As ChatGPT and enterprise applications with Gen AI see rapid adoption, one of the
common downside or gotchas commonly expressed by the GenAI (Generative AI)
practitioners is to do with the concerns around the LLMs or Large Language Models
producing misleading results or what are commonly called as Hallucinations.
A simple example for hallucination is when GenAI responds back with reasonable
confidence, an answer that doesn’t align much with reality. With their ability to generate
diverse content in text, music and multi-media, the impact of the hallucinated responses
can be quite stark based on where the Gen AI results are applied.
This manifestation of hallucinations has garnered substantial interest among the GenAI
users due to its potential adverse implications. One good example is the fake citations
in legal cases.
Two aspects related to hallucinations are very important.
1) Understanding the underlying causes on what contributes to these hallucinations
2) How could we be safe and develop effective strategies to be aware, if not prevent
What causes the LLMs to hallucinate?
While it is a challenge to attribute to the hallucinations to one or few definite reasons,
here are few reasons why it happens:
Sparsity of the data. What could be called as the primary reason, the lack of sufficient
data causes the models to respond back with incorrect answers. GenAI is only as good
as the dataset it is trained on and this limitation includes scope, quality, timeframe,
biases and inaccuracies. For example, GPT-4 was trained with data only till 2021 and
the model tended to generalize the answers from what it has learnt with that. Perhaps,
this scenario could be easier to understand in a human context, where generalizing with
half-baked knowledge is very common.
The way it learns. The base methodology used to train the models are ‘Unsupervised’
or datasets that are not labelled. The models tend to pick up random patterns from the
diverse text data set that was used to train them, unlike supervised models that are
carefully labelled and verified.
In this context, it is very important to know how GenAI models work, which are primarily
probabilistic techniques that just predicts the next token or tokens. It just doesn’t use
any rational thinking to produce the next token, it just predicts the next possible token or
Missing feedback loop. LLMs don’t have a real-time feedback loop to correct from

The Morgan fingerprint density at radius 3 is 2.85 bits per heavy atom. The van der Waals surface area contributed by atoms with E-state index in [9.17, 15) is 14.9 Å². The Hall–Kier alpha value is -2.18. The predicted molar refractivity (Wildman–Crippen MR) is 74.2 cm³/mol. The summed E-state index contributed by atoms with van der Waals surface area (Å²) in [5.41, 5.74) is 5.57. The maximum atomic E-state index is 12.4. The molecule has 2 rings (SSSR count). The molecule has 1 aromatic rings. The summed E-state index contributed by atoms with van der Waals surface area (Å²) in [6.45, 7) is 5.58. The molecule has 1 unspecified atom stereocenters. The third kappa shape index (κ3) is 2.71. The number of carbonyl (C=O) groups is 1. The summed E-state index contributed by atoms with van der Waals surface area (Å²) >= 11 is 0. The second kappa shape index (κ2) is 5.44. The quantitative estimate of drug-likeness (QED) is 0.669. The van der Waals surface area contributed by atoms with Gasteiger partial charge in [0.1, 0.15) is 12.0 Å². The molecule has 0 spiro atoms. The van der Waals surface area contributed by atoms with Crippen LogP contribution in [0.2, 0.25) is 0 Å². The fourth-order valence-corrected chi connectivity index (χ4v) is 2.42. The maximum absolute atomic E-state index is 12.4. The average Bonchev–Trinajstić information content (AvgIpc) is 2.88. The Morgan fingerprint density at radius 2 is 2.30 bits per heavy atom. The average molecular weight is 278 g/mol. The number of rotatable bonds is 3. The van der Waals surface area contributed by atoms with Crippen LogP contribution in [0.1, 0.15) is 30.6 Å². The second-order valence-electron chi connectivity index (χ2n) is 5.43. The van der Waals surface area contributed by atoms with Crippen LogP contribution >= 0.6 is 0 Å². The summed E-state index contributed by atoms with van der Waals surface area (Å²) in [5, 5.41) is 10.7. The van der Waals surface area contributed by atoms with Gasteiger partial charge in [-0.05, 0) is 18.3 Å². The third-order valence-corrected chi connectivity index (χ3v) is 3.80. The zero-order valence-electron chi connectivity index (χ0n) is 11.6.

mistakes or regenerate automatically. Also, the model architecture has a fixed-length
context or to a very finite set of tokens at any point in time.
What could be some of the effective strategies against
While there is no easy way to guarantee that the LLMs will never hallucinate, you can adopt some effective techniques to reduce them to a major extent.
Domain specific knowledge base. Limit the content to a particular domain related to an industry or a knowledge space. Most of the enterprise implementations are this way and there is very little need to replicate or build something that is closer to a ChatGPT or BARD that can answer questions across any diverse topic on the planet. Keeping it domain-specific also helps us reduce the chances of hallucination by carefully refining the content.
Usage of RAG Models. This is a very common technique used in many enterprise implementations of GenAI. At purpleSlate we do this for all the use cases, starting with knowledge base sourced from PDFs, websites, share point or wikis or even documents. You are basically create content vectors, chunking them and passing it on to a selected LLM to generate the response.
In addition, we also follow a weighted approach to help the model pick topics of most relevance in the response generation process.
Pair them with humans. Always. As a principle AI and more specifically GenAI are here to augment human capabilities, improve productivity and provide efficiency gains. In scenarios where the AI response is customer or business critical, have a human validate or enhance the response.
While there are several easy ways to mitigate and almost completely remove hallucinations if you are working in the Enterprise context, the most profound method could be this.
Unlike a much desired human trait around humility, the GenAI models are not built to say ‘I don’t know’. Sometimes you feel it was as simple as that. Instead they produce the most likely response based on the training data, even if there is a chance of being factually incorrect.
Bottomline, the opportunities with Gen AI are real. And, given the way Gen AI is making its presence felt in diverse fields, it makes it even more important for us to understand the possible downsides.
Knowing that the Gen AI models can hallucinate, trying to understand the reasons for hallucination and some reasonable ways to mitigate those are key to derive success. Knowing the limitations and having sufficient guard rails is paramount to improve trust and reliability of the Gen AI results.